At each of the events, librarians set up a small table featuring handouts for parents and information on the Talking is Teaching campaign, while artists spoke about the importance of talking, reading and singing with young children before performing on stage.

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3. Bring Early STEM and Early Math Into Your Makerspace

Makerspaces are becoming an integral part of many public and school libraries and offer access to new tools and different ways of learning. If you’re looking for ways to encourage parents and caregivers to interact with their young children in a makerspace, try incorporating some of our early math and early STEM resources into your makerspace.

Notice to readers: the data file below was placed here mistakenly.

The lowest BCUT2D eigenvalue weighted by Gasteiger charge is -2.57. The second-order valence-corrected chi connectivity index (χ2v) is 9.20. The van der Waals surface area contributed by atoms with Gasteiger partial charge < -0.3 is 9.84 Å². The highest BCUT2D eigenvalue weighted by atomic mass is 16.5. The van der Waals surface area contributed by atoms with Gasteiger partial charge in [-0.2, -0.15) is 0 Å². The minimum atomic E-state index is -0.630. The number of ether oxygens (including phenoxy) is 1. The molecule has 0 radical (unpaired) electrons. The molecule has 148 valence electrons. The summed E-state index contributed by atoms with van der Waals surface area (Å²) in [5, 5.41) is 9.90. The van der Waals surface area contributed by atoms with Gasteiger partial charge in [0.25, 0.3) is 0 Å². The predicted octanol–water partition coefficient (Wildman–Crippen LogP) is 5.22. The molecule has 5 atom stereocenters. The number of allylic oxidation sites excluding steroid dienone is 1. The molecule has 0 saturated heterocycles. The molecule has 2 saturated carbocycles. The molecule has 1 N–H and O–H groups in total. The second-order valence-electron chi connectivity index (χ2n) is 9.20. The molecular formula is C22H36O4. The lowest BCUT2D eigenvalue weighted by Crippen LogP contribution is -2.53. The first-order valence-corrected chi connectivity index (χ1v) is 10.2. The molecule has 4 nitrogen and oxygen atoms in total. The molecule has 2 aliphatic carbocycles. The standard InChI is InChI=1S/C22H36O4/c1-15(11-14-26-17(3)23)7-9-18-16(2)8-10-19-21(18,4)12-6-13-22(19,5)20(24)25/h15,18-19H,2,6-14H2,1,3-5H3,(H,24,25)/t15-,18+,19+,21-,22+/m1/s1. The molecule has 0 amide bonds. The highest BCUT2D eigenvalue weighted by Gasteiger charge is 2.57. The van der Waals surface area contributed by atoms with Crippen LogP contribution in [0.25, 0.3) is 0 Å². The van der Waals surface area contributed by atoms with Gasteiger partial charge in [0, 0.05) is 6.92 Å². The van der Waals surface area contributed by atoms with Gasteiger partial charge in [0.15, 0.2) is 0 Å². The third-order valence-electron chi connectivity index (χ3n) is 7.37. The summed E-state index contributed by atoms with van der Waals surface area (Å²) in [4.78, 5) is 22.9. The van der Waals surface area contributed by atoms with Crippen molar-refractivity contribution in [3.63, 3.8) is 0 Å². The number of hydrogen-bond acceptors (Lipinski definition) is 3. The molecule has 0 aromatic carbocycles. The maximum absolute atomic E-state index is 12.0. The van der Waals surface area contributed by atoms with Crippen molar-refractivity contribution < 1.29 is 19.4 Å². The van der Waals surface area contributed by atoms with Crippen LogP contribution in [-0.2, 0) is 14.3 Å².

Too Small to Fail, in partnership with ZERO TO THREE, has developed a series of handouts and videos that offer simple, easy-to-use ways to introduce early math and science concepts during everyday activities.

For example, as our “Everyday Fun with Spatial Awareness” video demonstrates, you can help children from birth to age five develop spatial relations skills by asking questions like “Which book is bigger?” (teaching sizes and shapes) or narrating activities with directives like “Push the chairs under the table” and “Put the books on top of the cart” (teaching space and position). You can also encourage children’s natural curiosity about science by helping them to ask questions (“I wonder why…?”), describing animals and plants or predicting what will happen next in a process.

These are just a few ways you can use the “Talking is Teaching: Talk, Read, Sing” resources to promote children’s early brain and language development at your library — and we’d love to hear what you come up with next!